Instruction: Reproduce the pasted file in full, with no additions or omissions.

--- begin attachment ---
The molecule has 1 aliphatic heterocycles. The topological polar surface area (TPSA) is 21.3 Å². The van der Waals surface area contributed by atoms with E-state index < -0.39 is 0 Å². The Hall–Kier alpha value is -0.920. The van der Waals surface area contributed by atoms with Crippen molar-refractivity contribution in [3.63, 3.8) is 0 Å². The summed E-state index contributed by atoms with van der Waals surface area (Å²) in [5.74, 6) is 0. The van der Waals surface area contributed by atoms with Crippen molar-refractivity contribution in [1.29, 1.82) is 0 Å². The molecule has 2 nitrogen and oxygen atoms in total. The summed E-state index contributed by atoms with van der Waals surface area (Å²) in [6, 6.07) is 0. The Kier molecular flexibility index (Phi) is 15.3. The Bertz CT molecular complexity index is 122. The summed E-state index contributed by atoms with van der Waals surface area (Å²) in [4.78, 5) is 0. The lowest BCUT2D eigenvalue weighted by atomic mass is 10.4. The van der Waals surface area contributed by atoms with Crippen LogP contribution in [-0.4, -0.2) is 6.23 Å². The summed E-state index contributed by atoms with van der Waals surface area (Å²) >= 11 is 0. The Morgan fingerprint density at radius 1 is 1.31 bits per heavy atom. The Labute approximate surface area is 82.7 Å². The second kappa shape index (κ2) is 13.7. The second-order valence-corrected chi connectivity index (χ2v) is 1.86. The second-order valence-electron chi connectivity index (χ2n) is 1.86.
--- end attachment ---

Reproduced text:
The molecule has 1 aliphatic heterocycles. The topological polar surface area (TPSA) is 21.3 Å². The van der Waals surface area contributed by atoms with E-state index < -0.39 is 0 Å². The Hall–Kier alpha value is -0.920. The van der Waals surface area contributed by atoms with Crippen molar-refractivity contribution in [3.63, 3.8) is 0 Å². The summed E-state index contributed by atoms with van der Waals surface area (Å²) in [5.74, 6) is 0. The van der Waals surface area contributed by atoms with Crippen molar-refractivity contribution in [1.29, 1.82) is 0 Å². The molecule has 2 nitrogen and oxygen atoms in total. The summed E-state index contributed by atoms with van der Waals surface area (Å²) in [6, 6.07) is 0. The Kier molecular flexibility index (Phi) is 15.3. The Bertz CT molecular complexity index is 122. The summed E-state index contributed by atoms with van der Waals surface area (Å²) in [4.78, 5) is 0. The lowest BCUT2D eigenvalue weighted by atomic mass is 10.4. The van der Waals surface area contributed by atoms with Crippen LogP contribution in [-0.4, -0.2) is 6.23 Å². The summed E-state index contributed by atoms with van der Waals surface area (Å²) >= 11 is 0. The Morgan fingerprint density at radius 1 is 1.31 bits per heavy atom. The Labute approximate surface area is 82.7 Å². The second kappa shape index (κ2) is 13.7. The second-order valence-corrected chi connectivity index (χ2v) is 1.86. The second-order valence-electron chi connectivity index (χ2n) is 1.86.